Ending capital punishment would be costly


For all practical purposes, Nevada doesn’t have capital punishment. In the 36 years since Nevada reinstated the death penalty for its worst killers, just 12 inmates have been executed, none since 2006. Nevada’s only execution chamber was shut down when the state closed the Nevada State Prison. The Legislature won’t fund a new chamber, even though 83 men are on death row.

As the Review-Journal’s Sean Whaley reported Monday, death row inmates are more likely to die of natural causes.

Capital punishment is on its death bed, of course, because defense lawyers and anti-death penalty groups file endless appeals on behalf of death row inmates. That these same lawyers and groups argue the cost of litigating death penalty cases justifies the abolishment of capital punishment defies credulity. They’re driving those huge costs to the public.

Now the state will examine Nevada’s death penalty costs, thanks to the passage of Assembly Bill 444. An analysis of the cost of prosecuting and adjudicating death penalty cases compared with noncapital cases will be completed by the legislative auditor and presented to the 2015 Legislature.

There’s no doubt that capital cases are more expensive than noncapital cases. But such examinations of the costs of death penalty cases cannot address the financial benefit of capital punishment: The money saved when killers plead guilty and accept life sentences to avoid death row. As nationally syndicated columnist Debra Saunders noted last year, it’s doubtful Jared Lee Loughner would have pleaded guilty to the Tucson mass shooting that killed six and wounded Rep. Gabrielle Giffords if capital punishment were off the table. If the death penalty goes away, fewer killers will strike plea bargains, creating new criminal justice costs.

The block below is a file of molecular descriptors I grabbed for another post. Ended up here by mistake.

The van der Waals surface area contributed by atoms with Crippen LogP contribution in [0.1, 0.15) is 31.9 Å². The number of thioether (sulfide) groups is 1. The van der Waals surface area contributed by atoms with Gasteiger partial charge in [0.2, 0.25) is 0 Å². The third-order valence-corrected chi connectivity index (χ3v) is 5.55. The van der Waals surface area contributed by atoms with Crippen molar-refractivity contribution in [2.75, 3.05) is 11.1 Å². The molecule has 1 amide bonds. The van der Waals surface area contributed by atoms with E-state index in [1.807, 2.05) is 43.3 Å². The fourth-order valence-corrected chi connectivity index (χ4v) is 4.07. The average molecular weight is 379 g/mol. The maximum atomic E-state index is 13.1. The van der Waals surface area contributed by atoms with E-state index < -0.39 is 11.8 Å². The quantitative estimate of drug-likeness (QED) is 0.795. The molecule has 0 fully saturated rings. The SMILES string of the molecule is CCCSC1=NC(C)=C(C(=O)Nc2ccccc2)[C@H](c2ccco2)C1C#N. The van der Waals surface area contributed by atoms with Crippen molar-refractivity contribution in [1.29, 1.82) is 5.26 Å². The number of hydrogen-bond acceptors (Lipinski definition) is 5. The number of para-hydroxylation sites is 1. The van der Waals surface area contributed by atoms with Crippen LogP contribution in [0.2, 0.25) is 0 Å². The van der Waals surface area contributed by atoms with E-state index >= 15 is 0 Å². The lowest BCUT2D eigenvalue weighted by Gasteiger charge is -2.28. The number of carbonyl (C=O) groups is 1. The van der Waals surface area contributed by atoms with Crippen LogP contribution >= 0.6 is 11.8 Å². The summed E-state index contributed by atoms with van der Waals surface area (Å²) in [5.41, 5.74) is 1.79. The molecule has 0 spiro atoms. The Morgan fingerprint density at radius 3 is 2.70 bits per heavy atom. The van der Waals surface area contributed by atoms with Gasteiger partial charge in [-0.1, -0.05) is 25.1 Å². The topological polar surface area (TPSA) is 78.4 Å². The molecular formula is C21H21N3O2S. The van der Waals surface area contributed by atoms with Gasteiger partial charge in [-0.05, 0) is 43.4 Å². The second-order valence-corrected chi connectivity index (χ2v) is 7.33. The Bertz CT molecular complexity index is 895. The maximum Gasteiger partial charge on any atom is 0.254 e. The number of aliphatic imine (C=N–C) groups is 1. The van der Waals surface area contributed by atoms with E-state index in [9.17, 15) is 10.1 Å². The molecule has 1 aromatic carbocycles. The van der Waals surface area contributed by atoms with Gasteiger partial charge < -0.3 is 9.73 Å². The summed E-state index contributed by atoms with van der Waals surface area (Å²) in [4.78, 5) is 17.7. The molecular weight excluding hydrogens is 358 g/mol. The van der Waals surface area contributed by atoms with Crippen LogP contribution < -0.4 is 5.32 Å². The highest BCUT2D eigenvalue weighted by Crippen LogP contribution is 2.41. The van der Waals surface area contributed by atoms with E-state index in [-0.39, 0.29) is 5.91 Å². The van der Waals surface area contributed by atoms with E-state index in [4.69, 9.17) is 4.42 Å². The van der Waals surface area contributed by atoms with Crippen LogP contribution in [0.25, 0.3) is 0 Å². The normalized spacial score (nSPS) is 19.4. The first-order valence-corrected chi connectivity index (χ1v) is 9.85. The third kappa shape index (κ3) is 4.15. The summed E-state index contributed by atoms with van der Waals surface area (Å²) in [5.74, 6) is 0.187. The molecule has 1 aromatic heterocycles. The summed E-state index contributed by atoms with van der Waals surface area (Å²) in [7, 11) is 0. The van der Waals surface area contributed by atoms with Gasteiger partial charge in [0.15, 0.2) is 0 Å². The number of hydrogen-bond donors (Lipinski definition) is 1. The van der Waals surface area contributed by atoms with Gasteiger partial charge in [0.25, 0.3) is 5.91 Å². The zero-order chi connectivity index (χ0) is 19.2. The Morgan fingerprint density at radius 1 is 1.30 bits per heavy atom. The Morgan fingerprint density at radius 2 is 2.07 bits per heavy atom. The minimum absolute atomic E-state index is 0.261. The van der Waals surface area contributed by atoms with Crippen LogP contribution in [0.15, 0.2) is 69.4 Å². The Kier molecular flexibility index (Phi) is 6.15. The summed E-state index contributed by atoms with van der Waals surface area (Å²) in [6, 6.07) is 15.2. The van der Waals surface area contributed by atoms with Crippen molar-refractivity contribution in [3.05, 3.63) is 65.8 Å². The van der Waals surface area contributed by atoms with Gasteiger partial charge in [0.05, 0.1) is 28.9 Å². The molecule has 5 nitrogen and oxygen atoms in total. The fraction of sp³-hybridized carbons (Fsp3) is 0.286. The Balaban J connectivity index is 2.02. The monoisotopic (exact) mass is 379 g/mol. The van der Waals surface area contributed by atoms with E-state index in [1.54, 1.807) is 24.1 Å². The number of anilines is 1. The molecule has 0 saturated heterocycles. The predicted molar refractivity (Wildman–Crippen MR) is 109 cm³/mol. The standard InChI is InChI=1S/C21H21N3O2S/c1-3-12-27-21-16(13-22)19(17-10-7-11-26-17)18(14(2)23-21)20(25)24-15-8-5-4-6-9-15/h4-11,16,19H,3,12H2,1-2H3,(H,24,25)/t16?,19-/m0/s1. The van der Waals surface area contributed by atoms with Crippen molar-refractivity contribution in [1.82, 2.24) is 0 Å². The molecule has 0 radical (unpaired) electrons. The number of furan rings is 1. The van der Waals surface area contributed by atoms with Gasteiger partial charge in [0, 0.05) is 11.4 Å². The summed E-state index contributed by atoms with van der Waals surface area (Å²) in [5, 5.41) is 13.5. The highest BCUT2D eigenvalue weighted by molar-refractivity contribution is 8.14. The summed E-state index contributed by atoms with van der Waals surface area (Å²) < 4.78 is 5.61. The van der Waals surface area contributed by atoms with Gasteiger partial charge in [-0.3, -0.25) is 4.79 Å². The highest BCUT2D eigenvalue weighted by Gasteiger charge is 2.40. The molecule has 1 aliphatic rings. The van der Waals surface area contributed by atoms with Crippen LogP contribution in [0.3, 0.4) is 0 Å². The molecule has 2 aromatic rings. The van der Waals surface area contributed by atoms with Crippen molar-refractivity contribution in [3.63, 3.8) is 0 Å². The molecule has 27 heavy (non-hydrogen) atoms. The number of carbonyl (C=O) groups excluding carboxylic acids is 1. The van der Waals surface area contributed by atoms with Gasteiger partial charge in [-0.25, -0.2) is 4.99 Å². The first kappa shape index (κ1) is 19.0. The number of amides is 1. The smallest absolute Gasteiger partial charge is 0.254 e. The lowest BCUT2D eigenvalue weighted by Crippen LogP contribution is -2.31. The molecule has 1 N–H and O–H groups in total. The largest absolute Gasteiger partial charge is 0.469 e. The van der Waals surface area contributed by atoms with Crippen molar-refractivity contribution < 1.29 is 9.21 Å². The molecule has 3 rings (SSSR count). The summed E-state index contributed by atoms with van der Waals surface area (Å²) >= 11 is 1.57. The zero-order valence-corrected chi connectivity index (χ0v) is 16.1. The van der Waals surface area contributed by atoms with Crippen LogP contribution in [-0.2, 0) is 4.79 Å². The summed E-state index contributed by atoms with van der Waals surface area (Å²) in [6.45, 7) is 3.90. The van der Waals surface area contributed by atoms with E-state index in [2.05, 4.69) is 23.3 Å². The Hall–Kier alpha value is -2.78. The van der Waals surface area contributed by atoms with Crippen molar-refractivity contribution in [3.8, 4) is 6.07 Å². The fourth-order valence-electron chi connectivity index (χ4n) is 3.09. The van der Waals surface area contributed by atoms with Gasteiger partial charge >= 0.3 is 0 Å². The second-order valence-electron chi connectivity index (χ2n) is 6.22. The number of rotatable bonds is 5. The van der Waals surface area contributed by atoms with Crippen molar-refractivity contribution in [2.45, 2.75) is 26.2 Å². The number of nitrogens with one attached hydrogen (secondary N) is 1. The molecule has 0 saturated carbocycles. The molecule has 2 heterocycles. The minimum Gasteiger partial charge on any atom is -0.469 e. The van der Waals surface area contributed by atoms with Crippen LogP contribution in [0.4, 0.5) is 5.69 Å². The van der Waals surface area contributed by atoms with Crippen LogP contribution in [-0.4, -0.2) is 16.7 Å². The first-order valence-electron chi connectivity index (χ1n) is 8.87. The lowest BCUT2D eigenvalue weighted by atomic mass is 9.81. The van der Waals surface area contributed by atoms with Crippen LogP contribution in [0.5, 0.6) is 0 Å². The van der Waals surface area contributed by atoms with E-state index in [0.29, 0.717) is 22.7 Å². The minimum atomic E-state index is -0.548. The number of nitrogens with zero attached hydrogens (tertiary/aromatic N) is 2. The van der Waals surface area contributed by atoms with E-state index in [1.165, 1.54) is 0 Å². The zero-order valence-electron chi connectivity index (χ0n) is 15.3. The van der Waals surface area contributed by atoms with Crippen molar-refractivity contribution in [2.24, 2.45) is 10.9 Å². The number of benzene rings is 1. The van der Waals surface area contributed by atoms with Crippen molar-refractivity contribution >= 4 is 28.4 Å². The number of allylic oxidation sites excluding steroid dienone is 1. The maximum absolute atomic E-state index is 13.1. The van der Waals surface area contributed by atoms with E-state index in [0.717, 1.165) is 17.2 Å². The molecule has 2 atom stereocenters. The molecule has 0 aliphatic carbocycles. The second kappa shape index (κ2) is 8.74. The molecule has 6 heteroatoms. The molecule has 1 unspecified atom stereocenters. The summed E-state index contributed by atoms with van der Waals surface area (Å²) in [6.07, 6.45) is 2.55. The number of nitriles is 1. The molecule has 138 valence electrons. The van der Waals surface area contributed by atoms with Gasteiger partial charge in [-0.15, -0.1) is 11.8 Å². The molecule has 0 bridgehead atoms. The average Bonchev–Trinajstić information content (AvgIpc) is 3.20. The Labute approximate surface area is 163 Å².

“In such cases, there is quick resolution and certainty of outcome, and victims’ families need not worry about an offender’s getting off, because the defendant has no grounds for appeals,” Ms. Saunders wrote. “All of the outcomes that the anti-death penalty lobby extols — cheaper, faster and more certain — exist only because of the death penalty.”

That said, capital punishment has been sought far too often in Nevada and around the country. Defense attorneys vigorously appeal capital punishment cases for good reason: Dozens of wrongly convicted death row inmates have been exonerated in recent decades because of shoddy evidence, flawed eyewitness accounts and other factors. If prosecutors sought the death penalty only for the worst of the worst, where evidence leaves absolutely no doubt about the killer’s guilt, capital punishment costs would steeply decline.

That’s already taking place in Clark County, where District Attorney Steve Wolfson has sharply reduced death penalty prosecutions. The district attorney’s office averaged about 20 such cases per year from 2007 to 2011 under Mr. Wolfson’s predecessor, David Roger. Under Mr. Wolfson, the office has pursued the death penalty in just 13 cases in his nearly 18 months in office. The worst of the worst, as it should be.

When lawmakers learn of the costs of death penalty cases, they’ll have to consider the potential future cost of not having capital punishment.

 

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